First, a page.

Skip to main content
Message Font: Serif | Sans-Serif
No. of Recommendations: 1
No, you still don't understand things. The price for the transfer is the average of the high and low on the date the transfer occurs, not an instantaneous price. It is this average price which becomes your cost basis and determines if you have taken your full RMD.

What you say may conform to the tax law. But it is not what Ameritrade had done. I transferred some money from my IRA to either my checking account and some shares to my margin account. I took the average price of the stock for the transfer day and subtracted it from the amount I still had to take out of the IRA to satisfy the RMD. I then sent the rest to my checking account. Now if I look at Ameritrade's web page, it says I still must take out $51 from the IRA to satisfy my RMD, and I did not make a mistake. And in the past, Ameritrade has been quite clear that I cannot convert anything from my IRA into my Roth-IRA until I have taken out the full RMD. This may not be federal law or IRS regulation, but Ameritrade enforces it.

Additionally, I'm not aware of any broker that will restrict traditional->Roth conversions because an RMD hasn't been taken.

Last year (during 2013) Ameritrade would not let me make the conversion to Roth until I had taken out the full RMD.

It is your responsibility to make sure that you comply with the tax laws and the broker's responsibility to report what has transpired within the account(s).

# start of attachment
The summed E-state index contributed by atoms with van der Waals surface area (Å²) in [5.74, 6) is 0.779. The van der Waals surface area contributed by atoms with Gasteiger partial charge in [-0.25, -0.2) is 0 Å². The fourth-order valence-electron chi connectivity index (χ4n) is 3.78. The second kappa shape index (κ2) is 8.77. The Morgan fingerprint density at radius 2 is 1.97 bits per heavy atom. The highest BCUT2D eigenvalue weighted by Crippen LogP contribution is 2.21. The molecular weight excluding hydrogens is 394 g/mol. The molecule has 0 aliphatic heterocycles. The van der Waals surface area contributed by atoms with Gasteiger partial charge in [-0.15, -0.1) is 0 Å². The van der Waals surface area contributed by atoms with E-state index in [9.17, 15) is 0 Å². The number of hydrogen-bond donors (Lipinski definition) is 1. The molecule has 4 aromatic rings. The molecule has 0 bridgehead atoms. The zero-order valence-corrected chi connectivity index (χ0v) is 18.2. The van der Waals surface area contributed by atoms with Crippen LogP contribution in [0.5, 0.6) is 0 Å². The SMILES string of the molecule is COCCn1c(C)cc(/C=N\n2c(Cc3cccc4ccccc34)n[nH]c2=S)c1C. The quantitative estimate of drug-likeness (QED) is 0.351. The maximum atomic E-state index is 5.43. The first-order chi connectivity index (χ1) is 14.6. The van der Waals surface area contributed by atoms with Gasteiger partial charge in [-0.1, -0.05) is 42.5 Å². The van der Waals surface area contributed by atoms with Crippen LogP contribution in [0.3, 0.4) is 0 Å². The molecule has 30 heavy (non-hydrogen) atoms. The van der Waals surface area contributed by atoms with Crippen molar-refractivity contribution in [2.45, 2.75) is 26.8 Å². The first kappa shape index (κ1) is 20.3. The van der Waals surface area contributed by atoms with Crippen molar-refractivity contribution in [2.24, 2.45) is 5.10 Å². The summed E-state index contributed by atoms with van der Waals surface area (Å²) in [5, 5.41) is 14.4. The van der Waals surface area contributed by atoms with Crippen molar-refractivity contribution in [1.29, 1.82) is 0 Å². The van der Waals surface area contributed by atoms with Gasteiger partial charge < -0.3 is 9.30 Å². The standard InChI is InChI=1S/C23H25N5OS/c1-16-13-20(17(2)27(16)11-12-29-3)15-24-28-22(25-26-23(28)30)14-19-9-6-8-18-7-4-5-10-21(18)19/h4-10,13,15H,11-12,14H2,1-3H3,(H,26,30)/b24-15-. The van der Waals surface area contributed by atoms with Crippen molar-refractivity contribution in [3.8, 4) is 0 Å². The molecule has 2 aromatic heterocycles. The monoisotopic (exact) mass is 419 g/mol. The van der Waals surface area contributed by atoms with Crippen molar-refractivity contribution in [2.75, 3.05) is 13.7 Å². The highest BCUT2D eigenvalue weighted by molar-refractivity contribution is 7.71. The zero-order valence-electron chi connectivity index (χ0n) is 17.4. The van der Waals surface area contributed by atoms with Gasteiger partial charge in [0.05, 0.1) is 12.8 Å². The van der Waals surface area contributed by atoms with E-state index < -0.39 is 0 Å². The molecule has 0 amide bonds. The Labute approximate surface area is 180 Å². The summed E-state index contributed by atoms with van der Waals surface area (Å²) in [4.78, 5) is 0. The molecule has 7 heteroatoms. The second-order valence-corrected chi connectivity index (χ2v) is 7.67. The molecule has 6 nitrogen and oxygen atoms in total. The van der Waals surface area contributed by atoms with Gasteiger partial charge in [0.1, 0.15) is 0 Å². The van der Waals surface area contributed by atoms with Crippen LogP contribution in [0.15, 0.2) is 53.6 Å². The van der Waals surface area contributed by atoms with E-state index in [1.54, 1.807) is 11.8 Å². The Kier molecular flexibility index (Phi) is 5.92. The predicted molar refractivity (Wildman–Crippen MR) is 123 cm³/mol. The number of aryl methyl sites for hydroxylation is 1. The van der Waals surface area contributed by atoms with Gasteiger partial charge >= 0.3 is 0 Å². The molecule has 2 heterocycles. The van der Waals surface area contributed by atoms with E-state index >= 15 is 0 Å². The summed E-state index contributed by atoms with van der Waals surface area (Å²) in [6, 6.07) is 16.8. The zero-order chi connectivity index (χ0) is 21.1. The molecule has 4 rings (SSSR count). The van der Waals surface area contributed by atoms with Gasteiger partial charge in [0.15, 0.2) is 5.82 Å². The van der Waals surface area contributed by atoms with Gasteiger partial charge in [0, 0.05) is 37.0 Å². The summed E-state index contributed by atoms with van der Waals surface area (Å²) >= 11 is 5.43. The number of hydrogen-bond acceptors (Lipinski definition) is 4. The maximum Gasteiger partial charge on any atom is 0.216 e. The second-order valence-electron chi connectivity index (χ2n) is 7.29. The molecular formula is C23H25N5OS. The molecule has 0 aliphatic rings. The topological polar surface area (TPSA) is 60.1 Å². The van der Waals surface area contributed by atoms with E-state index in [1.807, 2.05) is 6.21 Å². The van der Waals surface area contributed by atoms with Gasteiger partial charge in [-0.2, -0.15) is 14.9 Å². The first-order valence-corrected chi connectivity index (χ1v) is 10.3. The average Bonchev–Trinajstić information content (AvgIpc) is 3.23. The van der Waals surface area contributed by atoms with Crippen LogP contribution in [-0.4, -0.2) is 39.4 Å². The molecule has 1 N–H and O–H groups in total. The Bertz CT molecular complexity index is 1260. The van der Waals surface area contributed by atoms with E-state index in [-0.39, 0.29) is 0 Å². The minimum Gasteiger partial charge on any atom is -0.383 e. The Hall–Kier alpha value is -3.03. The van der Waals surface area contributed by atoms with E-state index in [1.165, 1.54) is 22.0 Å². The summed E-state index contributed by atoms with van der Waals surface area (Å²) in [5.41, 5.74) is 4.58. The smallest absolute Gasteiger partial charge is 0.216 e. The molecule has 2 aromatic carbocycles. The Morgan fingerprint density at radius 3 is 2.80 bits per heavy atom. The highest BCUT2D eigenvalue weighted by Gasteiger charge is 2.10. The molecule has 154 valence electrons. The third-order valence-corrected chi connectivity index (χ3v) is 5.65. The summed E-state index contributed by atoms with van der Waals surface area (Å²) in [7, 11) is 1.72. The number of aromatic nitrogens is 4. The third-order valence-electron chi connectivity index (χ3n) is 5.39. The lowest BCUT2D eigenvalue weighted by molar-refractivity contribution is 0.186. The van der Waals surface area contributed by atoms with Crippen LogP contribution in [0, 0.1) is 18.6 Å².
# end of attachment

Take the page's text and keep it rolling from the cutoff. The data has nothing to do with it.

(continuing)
I agree. But Ameritrade seems to enforce a stricter policy to ensure that I convert nothing until after I take out their idea of what the full RMD is.

If you convert too much and don't distribute enough to make your RMD, you will find out when you prepare your tax return or when the IRS sends you a penalty notice.

I can think of many reasons why someone would want to do a Roth conversion early in the year, yet defer their RMD to the end of the year.

As can I. But Ameritrade would not let me do it in 2013.
Print the post  


In accordance with IRS Circular 230, you cannot use the contents of any post on The Motley Fool's message boards to avoid tax-related penalties under the Internal Revenue Code or applicable state or local tax law provisions.
What was Your Dumbest Investment?
Share it with us -- and learn from others' stories of flubs.
When Life Gives You Lemons
We all have had hardships and made poor decisions. The important thing is how we respond and grow. Read the story of a Fool who started from nothing, and looks to gain everything.
Contact Us
Contact Customer Service and other Fool departments here.
Work for Fools?
Winner of the Washingtonian great places to work, and Glassdoor #1 Company to Work For 2015! Have access to all of TMF's online and email products for FREE, and be paid for your contributions to TMF! Click the link and start your Fool career.